Ryerson’s innovative Digital Media Zone was the first stop on today’s tour of Toronto arts and media hubs by Canada’s Governor General David Johnston, centre. The GG and his wife, Mrs. Sharon Johnston, were treated to demonstrations of DMZ mobile and web applications, as well as the cutting-edge bionics apparatus above. Following Ryerson, their Excellencies visited community arts hubs SKETCH, Spongelab Interactive and Workman Arts.
“This is a very interesting time,” stated the Governor General. “It took the printing press over three centuries to reach the majority of the population; the internet has taken less than a decade to reach the world’s population. What you’re doing here at the Digital Media Zone is the next generation of the use of computers.”
Taking inspiration from Ed Burtynsky’s Oil show, members of Toronto’s DK Photo Group document the lifecycle of a different commodity in their latest exhibition, Steel, currently on at Twist Gallery (1100 Queen Street West) until March 28. From iron ore mining through steel production, manufacturing and recycling, the show ably fulfills DKPG’s “urban exploration” mandate and the group’s commitment to revealing unseen and forgotten architectural spaces.
Since 2005, photographers Sean Galbraith, Russell Brohier, Steve Jacobs, Mathew Merrett and Laurin Jeffrey have been gaining access to abandoned factories, institutional buildings and industrial sites with the explicit goal of bringing those images to a larger audience. The acronym DK is a homophone for decay so it’s no mystery why some of the collective’s work has been lumped in with the suddenly fashionable genre known as “ruin porn.”
When I put the description to Galbraith he laughs it off with the observation, “that’s like saying a landscape photographer is shooting tree porn.”
There’s a notice board in the lobby of the Tarragon Theatre where audience members are encouraged to leave comments about what they’ve just seen on stage. Preview audiences for The Small Room at the Top of the Stairs – opening tonight and running thru April 8 — have obviously enjoyed the play but there’s a small contingent confessing that they just “didn’t get it.”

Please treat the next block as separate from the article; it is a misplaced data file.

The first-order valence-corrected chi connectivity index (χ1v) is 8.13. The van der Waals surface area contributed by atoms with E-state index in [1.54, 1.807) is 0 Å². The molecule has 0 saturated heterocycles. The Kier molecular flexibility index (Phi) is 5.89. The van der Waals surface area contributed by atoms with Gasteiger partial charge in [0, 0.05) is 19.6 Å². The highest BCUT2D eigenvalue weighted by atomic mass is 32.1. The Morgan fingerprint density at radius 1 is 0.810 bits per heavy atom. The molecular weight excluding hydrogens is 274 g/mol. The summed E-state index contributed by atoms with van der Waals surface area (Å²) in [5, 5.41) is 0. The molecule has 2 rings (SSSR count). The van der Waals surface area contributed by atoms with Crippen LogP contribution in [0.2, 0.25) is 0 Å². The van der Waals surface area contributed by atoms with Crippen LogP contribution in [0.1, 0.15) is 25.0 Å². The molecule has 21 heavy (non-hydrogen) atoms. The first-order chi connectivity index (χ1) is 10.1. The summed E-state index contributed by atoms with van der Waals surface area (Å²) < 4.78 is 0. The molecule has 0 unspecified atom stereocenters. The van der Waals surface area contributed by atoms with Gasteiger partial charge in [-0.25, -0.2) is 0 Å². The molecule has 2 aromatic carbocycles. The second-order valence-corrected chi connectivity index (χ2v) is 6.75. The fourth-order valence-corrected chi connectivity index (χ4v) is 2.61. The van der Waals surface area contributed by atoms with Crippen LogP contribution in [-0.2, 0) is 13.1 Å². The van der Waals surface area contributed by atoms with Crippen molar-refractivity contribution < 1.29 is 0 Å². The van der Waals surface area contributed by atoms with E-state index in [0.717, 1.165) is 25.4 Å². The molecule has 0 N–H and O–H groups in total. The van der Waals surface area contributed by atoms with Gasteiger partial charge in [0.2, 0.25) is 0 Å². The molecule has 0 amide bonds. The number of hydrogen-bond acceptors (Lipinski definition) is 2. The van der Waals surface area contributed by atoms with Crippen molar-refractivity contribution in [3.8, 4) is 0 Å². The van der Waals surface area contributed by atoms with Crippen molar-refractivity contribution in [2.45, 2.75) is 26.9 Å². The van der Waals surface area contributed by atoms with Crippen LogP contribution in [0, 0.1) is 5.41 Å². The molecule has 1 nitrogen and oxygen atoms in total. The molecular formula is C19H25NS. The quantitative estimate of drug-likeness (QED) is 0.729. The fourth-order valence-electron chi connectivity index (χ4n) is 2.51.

The play, by Quebec’s Carole Fréchette, is a bit “abstract” concedes director Weyni Mengesha, left, and it requires the audience to do a bit of mental heavy lifting. “I wanted to keep a balance between the literal and the visceral,” says Mengesha, who had to decide from the outset how much to reveal and how much to leave to the audience’s imagination.
In the play, newly married Grace (Nicole Underhay) is settling into a lavish 28-room mansion with her handsome, successful husband Henry (Rick Roberts). She has the run of the house, the garden, the greenhouse, and only one room, a room at the top of a secret stair, is ordered out of bounds by Henry who forbids his wife from ever crossing its threshold. Like the apple in Eden, Grace is tempted beyond reason to betray her husband’s trust and discover what lies behind the doorway at the top of the stairs. READ MORE
Hot Docs has a home of its own at last, Toronto’s first dedicated documentary cinema. Festival Executive Director Chris McDonald, above left, kicked off a media event yesterday to introduce the newly refurbished and renamed Bloor Hot Docs Cinema (506 Bloor Street West), which opens March 12 & 13 with free public screenings of hit doc Waste Land (7 pm).
Joining McDonald for yesterday’s site tour was architect Siamak Hariri, centre, and angel investor Neil Tabatznik (Blue Ice Group), right, whose support helped save the historic old vaudeville house. With 710 seats the Bloor is Toronto’s largest cinema and one of the only documentary-focused cinemas in the world. “These are difficult times for the arts and culture in this city but I think this is one of the good news stories of the year,” declared McDonald.
Hot Docs returns for its annual feast of the world’s best documentaries April 26 – May 6.
Photo by Joseph Mi
An emotional, opening night audience leapt to their feet last night as the lights came up on the Mirvish production of War Horse at the Princess of Wales Theatre. Featuring an all-Canadian cast and the remarkable, life-size animals of South Africa’s Handspring Puppet Company, War Horse tells the deeply affecting story of a young English lad (played by Alex Furber, above) and his profound connection to a horse named Joey. Simply but effectively staged, the play was adapted for Britain’s National Theatre by Nick Stafford from a novel by Michael Morpurgo. Inspiring tears, laughter and joy from its audience War Horse is, in a word, stupendous.
Photos by Brinkhoff / Mögenburg